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    Thanks Tim_Axe. The problem is, srand() returns an unsigned long int. So there are over 4 billion seeds to test out. Then he +='s the byte with rand(), modulous, and subtraction, which actually drops the maximum 'hash' to -331 -> 682. 'Hash' meaning the number that the byte is actually encrypted with. So I'd have to find which srand() that produces these keys. But I'm looking for a more universal way. As if I've intercepted a file and have no clue what the first characters are. If you could explain that manual way..while keeping it as a non-bruteforce attack, that would be of great help. If you don't have time to code, pseudo-code is also well appreciated. Right now, I'm working on a brute force...having a few troubles. But I figure if i can get one key, and the resulting encryption, it would be of some help.
    Geek isn't just a four-letter word; it's a six-figure income.

  8. #8
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    Although srand() will take an unsigned long int, it has issues with collisions when you call rand(). Check the following code out:

    Code:
    #include <stdlib.h>
    
    int main ( void )
    {
        long key1 = 0, key2 = 0;
        
        srand(key1);
        
        while (printf("When seed is %i, output is %i\n", key1, rand()))
        {
            srand(key1++);
        }
        
        getch();
        return 0;
    }
    When you run it, you will eventually find that there are collisions. Here is an example after running the program for approximately 4 seconds on my computer, piping the input into a file:

    D:\My Projects\AntiOnline\261497>main > output.txt
    ^C
    D:\My Projects\AntiOnline\261497>egrep ", output is 38$" output.txt
    When seed is 0, output is 38
    When seed is 1, output is 38
    When seed is 30104, output is 38
    When seed is 60207, output is 38
    When seed is 80276, output is 38
    When seed is 110379, output is 38
    When seed is 140482, output is 38
    When seed is 170585, output is 38
    When seed is 220757, output is 38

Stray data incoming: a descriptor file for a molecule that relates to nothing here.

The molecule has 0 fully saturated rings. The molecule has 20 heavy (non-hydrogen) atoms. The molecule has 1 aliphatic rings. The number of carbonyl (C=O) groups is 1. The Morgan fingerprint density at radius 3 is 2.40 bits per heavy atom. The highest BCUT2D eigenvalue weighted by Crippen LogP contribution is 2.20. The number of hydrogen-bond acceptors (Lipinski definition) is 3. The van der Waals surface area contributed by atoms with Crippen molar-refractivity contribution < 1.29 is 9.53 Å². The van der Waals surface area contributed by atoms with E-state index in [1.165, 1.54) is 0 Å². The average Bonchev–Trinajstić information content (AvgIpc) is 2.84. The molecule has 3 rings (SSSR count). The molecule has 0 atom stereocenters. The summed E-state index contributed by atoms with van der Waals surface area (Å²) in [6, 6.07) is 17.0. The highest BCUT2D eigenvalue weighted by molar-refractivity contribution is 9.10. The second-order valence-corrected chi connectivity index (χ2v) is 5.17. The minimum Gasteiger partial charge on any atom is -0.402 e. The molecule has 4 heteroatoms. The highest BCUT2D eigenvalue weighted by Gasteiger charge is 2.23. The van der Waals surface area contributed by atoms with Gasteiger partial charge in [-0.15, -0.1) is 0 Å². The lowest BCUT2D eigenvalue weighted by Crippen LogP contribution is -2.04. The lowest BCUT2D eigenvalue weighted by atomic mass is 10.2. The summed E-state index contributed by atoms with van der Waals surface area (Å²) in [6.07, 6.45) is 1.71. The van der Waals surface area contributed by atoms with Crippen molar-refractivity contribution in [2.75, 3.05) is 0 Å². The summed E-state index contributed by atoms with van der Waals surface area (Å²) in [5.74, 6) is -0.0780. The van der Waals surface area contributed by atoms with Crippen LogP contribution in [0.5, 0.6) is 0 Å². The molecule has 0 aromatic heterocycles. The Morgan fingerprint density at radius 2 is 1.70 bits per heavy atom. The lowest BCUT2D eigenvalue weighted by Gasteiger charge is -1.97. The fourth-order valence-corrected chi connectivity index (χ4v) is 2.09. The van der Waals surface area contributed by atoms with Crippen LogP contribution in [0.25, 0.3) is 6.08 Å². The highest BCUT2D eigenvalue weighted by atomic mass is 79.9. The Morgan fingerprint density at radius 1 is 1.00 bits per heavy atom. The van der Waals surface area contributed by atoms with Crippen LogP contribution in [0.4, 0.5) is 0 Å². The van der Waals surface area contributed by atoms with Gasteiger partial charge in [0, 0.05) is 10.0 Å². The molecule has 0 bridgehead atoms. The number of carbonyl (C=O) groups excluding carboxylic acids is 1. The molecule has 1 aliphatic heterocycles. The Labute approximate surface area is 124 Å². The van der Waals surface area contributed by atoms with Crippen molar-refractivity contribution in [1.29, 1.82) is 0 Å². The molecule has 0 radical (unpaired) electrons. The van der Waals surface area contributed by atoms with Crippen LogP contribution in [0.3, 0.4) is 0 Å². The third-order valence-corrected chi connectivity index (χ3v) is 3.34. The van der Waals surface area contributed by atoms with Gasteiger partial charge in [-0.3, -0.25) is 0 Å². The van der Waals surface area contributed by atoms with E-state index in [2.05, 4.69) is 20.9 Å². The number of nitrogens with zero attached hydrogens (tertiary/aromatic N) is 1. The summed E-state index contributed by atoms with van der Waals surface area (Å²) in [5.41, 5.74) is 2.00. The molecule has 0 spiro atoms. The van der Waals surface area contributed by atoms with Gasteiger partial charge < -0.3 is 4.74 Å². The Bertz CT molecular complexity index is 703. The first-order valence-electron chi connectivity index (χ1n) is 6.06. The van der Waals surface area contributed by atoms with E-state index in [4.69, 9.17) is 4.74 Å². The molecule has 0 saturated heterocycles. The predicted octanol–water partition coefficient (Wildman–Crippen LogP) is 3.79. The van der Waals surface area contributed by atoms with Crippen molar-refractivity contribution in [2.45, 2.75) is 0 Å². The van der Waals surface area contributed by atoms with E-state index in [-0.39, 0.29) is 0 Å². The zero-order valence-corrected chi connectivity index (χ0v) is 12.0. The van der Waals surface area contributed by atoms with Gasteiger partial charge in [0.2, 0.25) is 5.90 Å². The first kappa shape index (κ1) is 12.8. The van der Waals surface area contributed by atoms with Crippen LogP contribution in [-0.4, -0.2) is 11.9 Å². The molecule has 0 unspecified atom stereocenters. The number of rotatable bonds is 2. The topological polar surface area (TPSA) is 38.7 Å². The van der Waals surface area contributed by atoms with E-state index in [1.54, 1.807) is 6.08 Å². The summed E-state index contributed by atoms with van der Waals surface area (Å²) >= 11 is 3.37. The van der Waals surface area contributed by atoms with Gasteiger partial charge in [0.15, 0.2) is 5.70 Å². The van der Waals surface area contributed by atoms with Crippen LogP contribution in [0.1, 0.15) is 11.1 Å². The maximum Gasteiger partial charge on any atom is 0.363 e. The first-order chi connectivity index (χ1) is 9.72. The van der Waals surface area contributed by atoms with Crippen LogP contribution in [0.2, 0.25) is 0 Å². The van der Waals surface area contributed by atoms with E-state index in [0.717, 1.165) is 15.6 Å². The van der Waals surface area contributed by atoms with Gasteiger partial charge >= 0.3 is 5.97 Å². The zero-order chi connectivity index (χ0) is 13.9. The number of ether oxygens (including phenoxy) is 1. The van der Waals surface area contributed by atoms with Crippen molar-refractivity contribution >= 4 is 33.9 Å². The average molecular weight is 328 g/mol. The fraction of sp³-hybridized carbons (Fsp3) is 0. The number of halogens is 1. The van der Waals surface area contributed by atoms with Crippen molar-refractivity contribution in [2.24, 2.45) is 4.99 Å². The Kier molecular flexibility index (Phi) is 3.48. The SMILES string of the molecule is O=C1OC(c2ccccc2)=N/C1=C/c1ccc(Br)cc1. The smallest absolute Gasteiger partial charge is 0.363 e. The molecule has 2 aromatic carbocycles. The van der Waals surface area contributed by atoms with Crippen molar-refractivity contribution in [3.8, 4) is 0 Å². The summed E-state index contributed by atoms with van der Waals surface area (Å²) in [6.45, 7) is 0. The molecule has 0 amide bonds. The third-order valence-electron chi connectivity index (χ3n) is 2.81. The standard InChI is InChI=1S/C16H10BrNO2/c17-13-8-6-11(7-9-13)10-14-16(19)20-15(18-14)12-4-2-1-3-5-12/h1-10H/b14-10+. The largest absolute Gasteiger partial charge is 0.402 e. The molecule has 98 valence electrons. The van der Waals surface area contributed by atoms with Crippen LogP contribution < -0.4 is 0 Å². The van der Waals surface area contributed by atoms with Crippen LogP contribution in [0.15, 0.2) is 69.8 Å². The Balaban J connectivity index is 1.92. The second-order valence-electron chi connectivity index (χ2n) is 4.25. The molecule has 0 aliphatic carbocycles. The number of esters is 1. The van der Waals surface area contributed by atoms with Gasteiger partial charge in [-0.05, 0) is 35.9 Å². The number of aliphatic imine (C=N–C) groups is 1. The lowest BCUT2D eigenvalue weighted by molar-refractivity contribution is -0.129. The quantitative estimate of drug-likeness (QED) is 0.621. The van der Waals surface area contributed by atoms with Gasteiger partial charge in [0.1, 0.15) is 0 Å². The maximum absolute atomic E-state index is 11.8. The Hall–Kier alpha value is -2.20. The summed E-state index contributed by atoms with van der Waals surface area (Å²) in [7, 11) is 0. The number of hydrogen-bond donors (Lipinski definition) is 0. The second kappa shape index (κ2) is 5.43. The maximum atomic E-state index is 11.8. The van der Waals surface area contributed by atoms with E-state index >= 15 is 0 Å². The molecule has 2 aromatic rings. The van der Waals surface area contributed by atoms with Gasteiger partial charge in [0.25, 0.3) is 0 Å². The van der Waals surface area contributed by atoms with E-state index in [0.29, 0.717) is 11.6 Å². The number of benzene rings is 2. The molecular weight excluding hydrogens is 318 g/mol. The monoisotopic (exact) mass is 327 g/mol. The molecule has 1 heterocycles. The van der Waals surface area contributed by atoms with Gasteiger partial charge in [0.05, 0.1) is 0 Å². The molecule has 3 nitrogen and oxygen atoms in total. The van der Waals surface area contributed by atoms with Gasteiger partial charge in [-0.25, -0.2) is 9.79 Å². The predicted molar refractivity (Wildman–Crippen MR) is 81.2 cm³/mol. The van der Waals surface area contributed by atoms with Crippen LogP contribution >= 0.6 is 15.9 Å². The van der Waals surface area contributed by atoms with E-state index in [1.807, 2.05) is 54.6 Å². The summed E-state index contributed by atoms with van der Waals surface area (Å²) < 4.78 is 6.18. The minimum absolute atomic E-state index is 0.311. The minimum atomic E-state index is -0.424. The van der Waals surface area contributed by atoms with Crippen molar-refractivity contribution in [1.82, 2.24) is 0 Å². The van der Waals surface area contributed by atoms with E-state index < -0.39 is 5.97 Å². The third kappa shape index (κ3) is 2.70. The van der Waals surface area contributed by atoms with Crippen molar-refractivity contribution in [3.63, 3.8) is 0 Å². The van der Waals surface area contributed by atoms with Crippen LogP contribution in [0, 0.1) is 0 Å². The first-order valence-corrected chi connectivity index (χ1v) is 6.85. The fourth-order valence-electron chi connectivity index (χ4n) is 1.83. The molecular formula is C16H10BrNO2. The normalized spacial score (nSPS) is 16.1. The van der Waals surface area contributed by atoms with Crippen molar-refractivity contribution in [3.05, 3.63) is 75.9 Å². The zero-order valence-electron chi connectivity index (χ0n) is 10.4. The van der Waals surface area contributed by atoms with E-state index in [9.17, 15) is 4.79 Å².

When seed is 250860, output is 38
    When seed is 280963, output is 38
    When seed is 311066, output is 38
    When seed is 331135, output is 38
    When seed is 361238, output is 38
    When seed is 391341, output is 38

    D:\My Projects\AntiOnline\261497>egrep ", output is 3$" output.txt
    When seed is 20059, output is 3
    When seed is 50162, output is 3
    When seed is 80265, output is 3
    When seed is 100334, output is 3
    When seed is 130437, output is 3
    When seed is 160540, output is 3
    When seed is 190643, output is 3
    When seed is 240815, output is 3
    When seed is 270918, output is 3
    When seed is 301021, output is 3
    When seed is 331124, output is 3
    When seed is 351193, output is 3
    When seed is 381296, output is 3

    D:\My Projects\AntiOnline\261497>
    This means you don't have to do 4 billion combinations to find the collisions you're looking for. You could do about 32768 tries to find a collision, although as a safety-overlap you could go to like 40000 tries or more, but it isn't necessary.


    One brick at a time



    Edit: Although to be honest, I don't know if srand() has any effect on later seeds. IE, even if seeds 30104 and 391341 produced an initial random number of 38, would the next random number be different than something that was seeded originally with 38, or different from each other? I think it will be the same; however I have not acturally tested this.

    Edit2: The code is code from another post on AO. I haven't cleaned it up, so some variables remain unused.

  9. #9
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    The problem with this "algorithm" is that it is ENTIRELY dependent on your C library's implementation of rand() and srand().

    This means that different C libraries, will almost certainly result in files which cannot be decrypted at all. rand() should not be relied on performing the same on every C library.

    HOWEVER, yes most of the above points do stand. There is one thing I'd like to mention though:

    Tim_axe said that you could find collisions in srand() by calling it, and comparing the first value you get from rand(). This is not, however, true, because rand() produces a sequence of numbers, not just one. You can't just compare the first value, you need to check the entire (infinite) sequence. However, because we know that the period of rand() must be finite, it's sufficient to check the entire period. In practice, I'd suggest it's acceptable to just check the first 8 or so values - which are extremely unlikely to be the same if the sequence is different.

    So there might be a lot less collisions than Tim_axe suggests.

    Additionally the number of collisions could be as low as 0 (in the 32-bit keyspace).

    On 64-bit machines this algorithm is likely to be extremely different. rand() will still only return 1-32k, but the random state may be 64-bit instead, so the period larger. The keysize could be bigger.

    Slarty

  10. #10
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    I'm running a brute-force now. Well, two to be exact. I don't know how to thread, so I just have two instances of the program running. One started with x = 0, srand(x), x++. The other started at x = 4294967295, srand(x), x--. At least this way, it runs twice as fast. Time to set priority to high and let you guys know the outcome. Now, this is the brute-force, which will now satisfy the deal with my friend. I'm still clueless on how to go about cracking this without trying every combonation. Thanks again.

    A_T
    Geek isn't just a four-letter word; it's a six-figure income.